Entries Matching: Kirtsaeng
In the wake of the Kirtsaeng oral argument, I wanted to look at a strange thing about how the first sale doctrine works in our copyright laws. The first sale doctrine makes it legal for you to sell, lend, or give away copies of copyrighted works that you own.
After nearly two years of debates, never-ending commercials,
donation solicitations and ever-present polling, Election Day is over and the results are in. As many had predicted, the
balance of government has not changed significantly. Democrats will retain the Presidency and
control of the Senate, and Republicans will continue to control the House,
albeit by a slightly smaller margin than before.
I was able to attend oral arguments this morning at the Supreme Court, which included Kirtsaeng v. John Wiley & Sons, Inc. For some background on the case, see the resources linked at this blog post.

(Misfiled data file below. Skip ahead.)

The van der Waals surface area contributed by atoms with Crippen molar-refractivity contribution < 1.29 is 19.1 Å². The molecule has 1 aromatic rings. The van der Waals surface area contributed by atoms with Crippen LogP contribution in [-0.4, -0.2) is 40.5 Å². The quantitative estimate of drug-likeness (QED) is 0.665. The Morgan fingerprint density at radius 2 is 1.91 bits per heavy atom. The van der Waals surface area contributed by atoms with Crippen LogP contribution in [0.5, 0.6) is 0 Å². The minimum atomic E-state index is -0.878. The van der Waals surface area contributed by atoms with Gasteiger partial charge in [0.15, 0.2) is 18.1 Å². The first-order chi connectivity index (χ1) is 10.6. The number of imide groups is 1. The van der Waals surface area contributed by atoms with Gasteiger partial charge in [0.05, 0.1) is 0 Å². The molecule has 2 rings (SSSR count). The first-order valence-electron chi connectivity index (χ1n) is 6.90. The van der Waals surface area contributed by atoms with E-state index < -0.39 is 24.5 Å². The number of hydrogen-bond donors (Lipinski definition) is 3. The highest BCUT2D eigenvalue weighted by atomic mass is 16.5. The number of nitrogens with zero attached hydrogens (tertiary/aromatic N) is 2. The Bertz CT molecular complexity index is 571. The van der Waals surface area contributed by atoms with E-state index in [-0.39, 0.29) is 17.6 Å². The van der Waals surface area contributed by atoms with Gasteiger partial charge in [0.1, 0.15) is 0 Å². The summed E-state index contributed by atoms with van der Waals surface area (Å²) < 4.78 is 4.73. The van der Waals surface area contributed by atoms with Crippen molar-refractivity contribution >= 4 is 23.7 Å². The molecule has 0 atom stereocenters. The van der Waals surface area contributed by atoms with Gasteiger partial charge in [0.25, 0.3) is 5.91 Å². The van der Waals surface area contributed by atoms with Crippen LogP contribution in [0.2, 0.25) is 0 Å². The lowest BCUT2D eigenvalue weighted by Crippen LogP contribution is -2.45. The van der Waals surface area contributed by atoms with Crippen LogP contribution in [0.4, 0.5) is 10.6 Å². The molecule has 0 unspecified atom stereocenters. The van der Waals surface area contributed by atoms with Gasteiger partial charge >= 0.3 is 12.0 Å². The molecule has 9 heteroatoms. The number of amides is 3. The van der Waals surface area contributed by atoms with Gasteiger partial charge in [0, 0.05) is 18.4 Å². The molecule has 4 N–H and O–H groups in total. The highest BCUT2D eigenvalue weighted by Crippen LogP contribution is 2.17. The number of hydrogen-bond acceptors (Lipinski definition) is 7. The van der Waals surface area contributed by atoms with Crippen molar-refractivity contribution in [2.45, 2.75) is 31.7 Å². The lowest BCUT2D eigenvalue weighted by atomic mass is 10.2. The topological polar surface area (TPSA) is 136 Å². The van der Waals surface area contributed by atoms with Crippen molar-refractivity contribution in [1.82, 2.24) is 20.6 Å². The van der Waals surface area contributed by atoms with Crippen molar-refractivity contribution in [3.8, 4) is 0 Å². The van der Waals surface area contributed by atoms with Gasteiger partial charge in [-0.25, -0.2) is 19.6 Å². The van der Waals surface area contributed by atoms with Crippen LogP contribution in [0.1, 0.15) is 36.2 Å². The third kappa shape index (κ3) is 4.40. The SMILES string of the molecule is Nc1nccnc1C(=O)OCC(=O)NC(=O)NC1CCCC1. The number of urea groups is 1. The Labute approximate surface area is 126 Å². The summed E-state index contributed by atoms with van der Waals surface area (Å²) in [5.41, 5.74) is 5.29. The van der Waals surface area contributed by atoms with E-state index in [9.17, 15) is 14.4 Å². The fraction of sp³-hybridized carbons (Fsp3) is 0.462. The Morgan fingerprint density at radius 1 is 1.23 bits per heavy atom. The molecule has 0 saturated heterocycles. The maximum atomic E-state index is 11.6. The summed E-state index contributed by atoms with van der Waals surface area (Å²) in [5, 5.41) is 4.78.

There were three separate theories of section 109's interpretation in the Court today: Kirtsaeng's, made by Josh Rosenkranz; Wiley's, made by Ted Olson, and the U.S. Government's made by Deputy Solicitor General Malcolm Stewart. Kirtsaeng's position is that "lawfully made under this title" means "made lawfully," and that to judge what "lawfully" means, we look to the standards of title 17.
Today, the Supreme Court will be hearing arguments in Kirtsaeng v. John Wiley & Sons, Inc., a case that could decide whether or not you fully own your own books, CDs, DVDs, and all your other things that contain copyrighted works—particularly if they were made outside the US.
Recordings of the oral arguments should be posted later in the week. In the meantime, if you’re looking for some background on the case, see Jodie's post here, or read on below.
Today, Public Knowledge filed a public interest amicus brief in the Supreme Court case of Kirtsaeng v. Wiley & Sons, Inc., a dispute that has the potential to drastically alter users’ property rights in their own copies of books, movies, music, software—in fact, any copyrighted material. The case began with a Thai student studying in the United States who realized that international editions of textbooks cost significantly less than the U.S. editions. He then imported international editions and resold them. Wiley & Sons sued under the theory that these sales violated their exclusive distribution rights.